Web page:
Cleaning coins for beginners

Written on February 5, 2019
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About cleaning your coins

Cleaning coins may be a very attractive issue, especially for those who have just started the numismatic hobby. However, this can be such a bad idea, as it may present serious deterioration hazards. This article's purpose is to instruct this first-time collectors how to proceed when they acquire an apparently dirty coin.

Step 1

First of all, you should make a thorough analysis to evaluate if the coin really should be cleaned. This might be hard and numismatic experts never reached a consent about it. Anyway, most collectors prefer their coins untouched.
Searching the internet for photos of the coin is a good idea because you can picture how the coin should be like in good conditions. If you have doubts, asking a numismatic expert might help a lot.

Common mistakes on evaluating

  1. "The cleaner the better"
    It's frequently wrong! Most of times, old coins have a higher value in their natural state. Cleaning these coins will probably lower their rating, even though it looks better to you.
  2. Patina and rust are not the same
    Although they seem to be the same, there's a huge difference! While the rust may spoil the metal, the patina is beneficial to it, because it creates a layer that protects from...rust. Furthermore, patina can also be a valuable charm, because it tells the story behind your coin, such as the age and the place where it has been before you get it.


Patina vs. Rust

Step 2

Now that you are sure that your coin can be cleaned, you should be aware of how to proceed. The method you should use depends on the metal your coin is made of.

The following instructions may be useful:

Advisable methods to all coins

  1. Use running water in tepid temperature to remove light stains and dust.
  2. For heavier stains, use a magnifying glass to see the exact spot and a soft stick to remove (like a soaked toothpick, for instance).

Never rub the stick or any metal against the coin surface, as it may cause definitive damage.

  3. Let the coin dry in the sun or gingerly pat it with a soft cloth.

Copper and bronze coins

  1. Using vinegar or lemon juice: in a cup, add 3 spoons of vinegar or lemon juice and 1 spoon of salt. Drown your coin in the mix for a few minutes and wash it with running water.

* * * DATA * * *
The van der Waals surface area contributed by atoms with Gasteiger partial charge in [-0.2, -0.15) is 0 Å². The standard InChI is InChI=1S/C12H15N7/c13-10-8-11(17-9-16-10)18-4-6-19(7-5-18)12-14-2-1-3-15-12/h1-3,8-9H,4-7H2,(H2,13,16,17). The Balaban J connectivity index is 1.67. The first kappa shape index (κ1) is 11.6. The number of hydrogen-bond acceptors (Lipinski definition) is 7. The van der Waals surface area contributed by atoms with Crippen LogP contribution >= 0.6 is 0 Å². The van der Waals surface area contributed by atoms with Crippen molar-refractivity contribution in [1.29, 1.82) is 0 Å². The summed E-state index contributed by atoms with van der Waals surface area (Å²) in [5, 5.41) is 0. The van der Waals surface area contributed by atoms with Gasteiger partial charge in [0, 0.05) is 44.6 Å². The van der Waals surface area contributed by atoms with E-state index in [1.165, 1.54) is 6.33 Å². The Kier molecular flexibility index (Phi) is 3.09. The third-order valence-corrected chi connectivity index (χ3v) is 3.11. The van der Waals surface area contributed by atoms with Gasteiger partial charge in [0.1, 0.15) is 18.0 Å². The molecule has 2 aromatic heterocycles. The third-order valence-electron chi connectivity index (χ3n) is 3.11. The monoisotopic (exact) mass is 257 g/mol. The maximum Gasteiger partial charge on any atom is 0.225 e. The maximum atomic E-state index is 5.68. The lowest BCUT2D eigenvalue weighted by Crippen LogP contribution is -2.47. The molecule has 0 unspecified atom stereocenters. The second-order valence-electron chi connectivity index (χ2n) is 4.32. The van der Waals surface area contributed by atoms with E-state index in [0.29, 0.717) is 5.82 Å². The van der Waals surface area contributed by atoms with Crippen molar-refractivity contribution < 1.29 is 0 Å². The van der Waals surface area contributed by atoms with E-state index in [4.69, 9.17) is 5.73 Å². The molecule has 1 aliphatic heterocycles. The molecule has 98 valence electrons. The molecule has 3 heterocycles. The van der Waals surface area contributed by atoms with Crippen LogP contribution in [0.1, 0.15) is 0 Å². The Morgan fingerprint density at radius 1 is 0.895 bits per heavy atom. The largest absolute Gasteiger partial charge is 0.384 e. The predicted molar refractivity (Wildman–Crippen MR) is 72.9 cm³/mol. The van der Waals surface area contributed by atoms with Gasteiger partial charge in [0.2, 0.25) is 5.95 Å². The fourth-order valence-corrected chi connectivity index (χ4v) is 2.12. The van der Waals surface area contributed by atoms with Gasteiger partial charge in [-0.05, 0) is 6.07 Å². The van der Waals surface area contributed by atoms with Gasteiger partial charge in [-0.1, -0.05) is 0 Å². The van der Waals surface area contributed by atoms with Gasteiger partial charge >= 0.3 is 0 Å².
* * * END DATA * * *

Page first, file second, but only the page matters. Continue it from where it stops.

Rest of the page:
2. Using ketchup: spread ketchup all over the coin's surface and rub it with your fingers. Wash it with running water.

You must be aware that these methods won't give your coin its natural shine.

A coin in three different states: dirty, new and clean

Silver and nickel-brass coins

  1. Make a paste using 50% of hot water and 50% of baking soda. Rub it on the coin using your fingers and wash it with water.
  2. Using toothpaste: rub the toothpaste against the coin, then wash it.

Nickel and copper-nickel coins

  1. Use the first method of silver coins.
  2. Using lemon juice or vinegar: Drown the coin in lemon juice or vinegar and let it there for half an hour, then wash it.

Aluminium and aluminium-bronze coins

Use lemon juice or vinegar the same way you do with nickel coins.

Common mistakes on cleaning the coins

  1. Rubbing the coin.
    If you see an encrusted stain, don't try to remove it by force. Rubbing things against it may scratch the metal, which can't be fixed. In this case, the best to do is to accept it or to look for a professional.
  2. Using home cleaning products
    Products like bleach, detergent or wax may be very harmful to metal, as it may cause a series of damages, including corrosion. The best product to use is mild soap.

Step 3

Whether you choose to clean your coins or not, you may want to protect it from future damages. Here you will find some tips to avoid stains, tarnish, scratches and corrosion.

  1. Never store coins made of different metals together, as they may react and oxidize.
  2. Don't touch the coin with bare hands. Our hands are always dirty with natural oils and sweat, which may stain and rust the metal.
  3. Don't use PVC packs because it will react with the coin over the time creating a thick, green, harmful layer on it.
  4. A safe method to store and protect your collection is to use cardboard holders or a coin album.